U.S. Ambassador Samantha Power warned the UCLA community Sunday that there are growing dangers threatening the free press and thus the public’s ability to sufficiently understand global conflicts.
Power, the U.S. permanent representative to the United Nations, said in a lecture Sunday night that foreign governments in Syria, China, Egypt, Turkey and several other countries are repressing journalists’ and the public’s right to information. She cited examples of how such countries use bribery, censorship laws, controlled news outlets and the harassment and imprisonment of journalists to limit access to the truth and benefit themselves as they handle civil unrest.
“This is truly a theatre of the absurd,” Power said.
Power gave her speech as part of the Daniel Pearl Memorial Lecture, an annual talk that honors a Jewish-American journalist who was kidnapped by Pakistani militants then killed by a member of al-Qaida. Pearl was murdered while investigating the connection between a terrorist attack attempt in the U.S. and al-Qaida.
Power said Pearl’s story shows how important it is that Americans not take for granted their freedom of press and calls for this freedom in foreign countries.
Kal Raustiala, director of the UCLA Burkle Center for International Relations, said Power’s earlier experiences covering the Yugoslav wars as a journalist and focus on human rights made her an appropriate speaker for the Daniel Pearl Memorial Lecture.
As the use of “grassroots” forms of journalism such as blogging and social media grows more prevalent, Power said the desire to control this information also grows in foreign governments.
“Today, here at home and around the world … the struggle is intense to control information and to shape perceptions about what is true,” Power said. “But many governments lack confidence in their own legitimacy or in the credibility of their policies. So what do they do? They try to rig the game.”
She cited Syria – which she called “the most deplorable humanitarian situation on the planet Earth” – in particular as an obstacle to free press. Because the Syrian government limits journalist access, she said, people have to use YouTube videos, Twitter and other “homegrown” ways of spreading knowledge of the country’s violent civil war.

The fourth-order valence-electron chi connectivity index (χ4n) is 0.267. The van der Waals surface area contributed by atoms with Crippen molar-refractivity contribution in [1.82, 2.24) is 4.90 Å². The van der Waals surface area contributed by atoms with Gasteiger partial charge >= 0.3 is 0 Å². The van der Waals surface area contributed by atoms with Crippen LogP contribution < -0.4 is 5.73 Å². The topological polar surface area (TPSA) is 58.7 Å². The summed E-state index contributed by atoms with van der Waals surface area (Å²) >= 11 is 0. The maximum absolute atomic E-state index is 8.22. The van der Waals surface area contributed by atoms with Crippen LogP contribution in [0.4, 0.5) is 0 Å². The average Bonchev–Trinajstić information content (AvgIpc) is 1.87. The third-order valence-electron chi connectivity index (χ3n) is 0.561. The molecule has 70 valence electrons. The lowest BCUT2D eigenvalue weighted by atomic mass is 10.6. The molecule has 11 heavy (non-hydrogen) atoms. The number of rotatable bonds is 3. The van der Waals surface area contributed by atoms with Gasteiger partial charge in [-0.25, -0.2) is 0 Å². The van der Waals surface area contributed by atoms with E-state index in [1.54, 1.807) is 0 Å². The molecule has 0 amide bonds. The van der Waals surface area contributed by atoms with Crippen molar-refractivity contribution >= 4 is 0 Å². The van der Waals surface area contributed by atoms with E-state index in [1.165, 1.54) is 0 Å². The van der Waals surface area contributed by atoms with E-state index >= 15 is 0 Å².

By contrast, Power praised the U.S. as a champion in promoting freedom of press. She mentioned how President Barack Obama signed the Daniel Pearl Freedom of the Press Act, through which the U.S. government promises to watch out for how foreign countries treat American journalists.
Before becoming a U.N. ambassador, Power worked closely with Obama in addressing human rights and other international issues as special assistant to the president and senior director for multilateral affairs and human rights for the National Security Council.
“(Power) made sure that some of the most pressing moral issues were met by policies that don’t just do the right thing politically, but … save lives,” said Los Angeles Mayor Eric Garcetti, who also spoke at Sunday’s event. “We need more voices like hers because there’s not enough doing.”
In a more informal discussion after her lecture, Power stressed the need to take steps to resolve the conflict in Syria. On Saturday, Power and other representatives in the United Nations Security Council succeeded in passing its first unified resolution on Syria in three years calling for the country to allow cross-border humanitarian access to its war victims. She also said the United Nations needs to work on being more effective and quicker in its work.
At the end of Sunday’s event, Jacob Goldberg, former president of the Olive Tree Initiative, asked Power for her stance on the divestment from companies that profit from or are involved in the Israeli occupation of Palestinian territories. He mentioned a controversial resolution UCLA’s undergraduate student government will consider Tuesday that would call for the University of California to divest from several American and European companies that contribute to human rights violations in Palestinian territories.
Power said the United Nations is against the idea of boycotts and divestment in this context. She added that the Israeli-Palestinian conflict currently has a “meaningful chance of peace, dignity and ultimately prosperity” for both Palestine and Israel without using such tactics, and that it is important to include parties in discussion rather than exclude them.
“We oppose boycotts and divestments and do not feel as if they are appropriate in this context at all,” Power said. “(We) feel that they are disruptive to the most lasting way to bring about dignity and peace for both parties involved, which is this peace process that we have underway.”
Goldberg, a fourth-year international development studies student, later said he liked Power’s lecture and thought it had good insight about the freedom of speech. But he said he questioned whether her talk was influenced by the fact that she’s a government official and whether her responses might have been different if she was a journalist focused on human rights.
Contributing reports from Trevor Cleere, Bruin contributor.